Myanmar: cyclone families ‘safe and well’
Restoring family links is an important part of the Myanmar Red Cross Society’s response to the devastation wrought by Cyclone Nargis. The ICRC’s technical expertise in this field is helping to strengthen the National Society’s effectiveness in reuniting family members.
Ma Ohnmar lost everything she owned when the cyclone struck on 2 May. Her village, Taung Chaung in Bogale Township (part of the Ayeyarwady Division), was largely destroyed. Fortunately, all the members of her immediate family survived, and they managed eventually to m ake their way to a monastery in Maubin – a journey that lasted two days.
It was at the monastery that Ma Ohnmar met members of a combined team from the Myanmar Red Cross Society (MRCS) and the ICRC. The team had traveled to the area to determine the nature and scale of needs related to the restoration of family links (RFL). The RFL programme, initiated by MRCS soon after the cyclone struck, is designed to reduce the suffering caused by the loss of contact with loved ones, concern for their well-being and fear of the unknown.
Ma Ohnmar was given the chance to complete a ‘Safe and Well’ message to her sister Daw San San Myint in Yangon. It gave brief details of her present location and news that she and members of her family were alive and unharmed despite their harrowing ordeal.
Meanwhile in Yangon, Daw San San Myint was becoming increasingly concerned about the fate of her youngest sister. More than three weeks had passed since the cyclone struck and although other relatives from the affected area had reached the safety of her home, there had been no word from Ma Ohnmar. That is, until the arrival of a team from the MRCS.
The team was greeted by Ma Ohnmar's niece, who told them that her mother was not at home but that she would pass on the Red Cross message. " She will be so happy, " the niece informed the MRCS team. " The cyclone itself was terrible, but not knowing what happened to my aunty has made it even worse. "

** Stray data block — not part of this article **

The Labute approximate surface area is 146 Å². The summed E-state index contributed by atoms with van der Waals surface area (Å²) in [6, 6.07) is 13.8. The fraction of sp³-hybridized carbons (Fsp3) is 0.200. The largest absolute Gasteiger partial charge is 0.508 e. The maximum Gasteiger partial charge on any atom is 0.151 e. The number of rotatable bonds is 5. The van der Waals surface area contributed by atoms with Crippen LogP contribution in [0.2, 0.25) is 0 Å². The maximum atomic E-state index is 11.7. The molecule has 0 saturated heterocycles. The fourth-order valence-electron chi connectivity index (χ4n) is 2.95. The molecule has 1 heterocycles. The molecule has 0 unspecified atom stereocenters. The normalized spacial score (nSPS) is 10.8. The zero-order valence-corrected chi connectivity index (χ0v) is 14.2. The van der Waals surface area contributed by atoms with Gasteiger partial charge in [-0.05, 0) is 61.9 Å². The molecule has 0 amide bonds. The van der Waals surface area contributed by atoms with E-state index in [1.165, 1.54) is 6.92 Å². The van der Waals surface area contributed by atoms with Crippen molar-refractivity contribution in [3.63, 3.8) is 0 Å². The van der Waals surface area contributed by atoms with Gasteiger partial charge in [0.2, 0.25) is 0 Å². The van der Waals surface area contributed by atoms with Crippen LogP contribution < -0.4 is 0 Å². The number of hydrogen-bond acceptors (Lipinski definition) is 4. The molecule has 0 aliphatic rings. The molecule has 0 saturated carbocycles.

Ma Ohnmar's message was among the first to be delivered as part of what is likely to be a large and long-running programme. " MRCS was simply not prepared for this kind of disaster, " said Su Su Lynn, newly appointed head of the RFL Unit at MRCS headquarters in Yangon.
" Although we used to deliver Red Cross messages in the past, the needs this time are very different. We hav e really had to start from nothing. We also know that it is going to take time to reach all the affected villages. But it is worth it. Without the MRCS, many people simply would not have the means to communicate with their loved ones. "
Monique Crettol, an experienced ICRC tracing delegate, agrees: " MRCS does not have the resources to actively search for each and every person to whom such messages are addressed. They will certainly do their best, but they may also have to use mass-media tools such as posters, newspapers and radio to inform people. "
Su Su Lynn, her team of MRCS staff and an ever-growing number of volunteers are committed to their task of relieving the suffering of cyclone survivors. " Today was a success, " she smiled, adding sombrely, “but sadly we know that for many people, we will not be able to give them the news they are hoping for. "
After four weeks, the chances of being able to identify the bodies that remain in the fields and streams are negligible. MRCS volunteers are progressively being trained and equipped to deal with these mortal remains, most of which are in the advanced stages of decomposition.
" It is not the direct responsibility of the MRCS to deal with the bodies, " said Pierre-André Conod, the ICRC's Head of Delegation in Myanmar. " We nonetheless recognize the need to dispose of the bodies with a maximum of dignity. MRCS volunteers have been very supportive in this difficult task. "
The ICRC has drawn upon its long experience and expertise to support the MRCS in both its RFL programme and its activities associated with mortal remains. Specialist staff, both expatriate and local, have been deployed to ensure that ‘Safe and Well’ and ‘Anxious for News’ messages are collected and treated in an efficient and timely manner by MRCS staff and volunteers.
ICRC staff are assisting the MRCS to establish the necessary systems, train volunteers and collaborate with other agencies and organizations who share similar concerns. The ICRC has also made available a forensic specialist to advise on how MRCS volunteers can deal with mortal remains in a safe, dignified and legal manner, and has provided kits containing all the necessary equipment.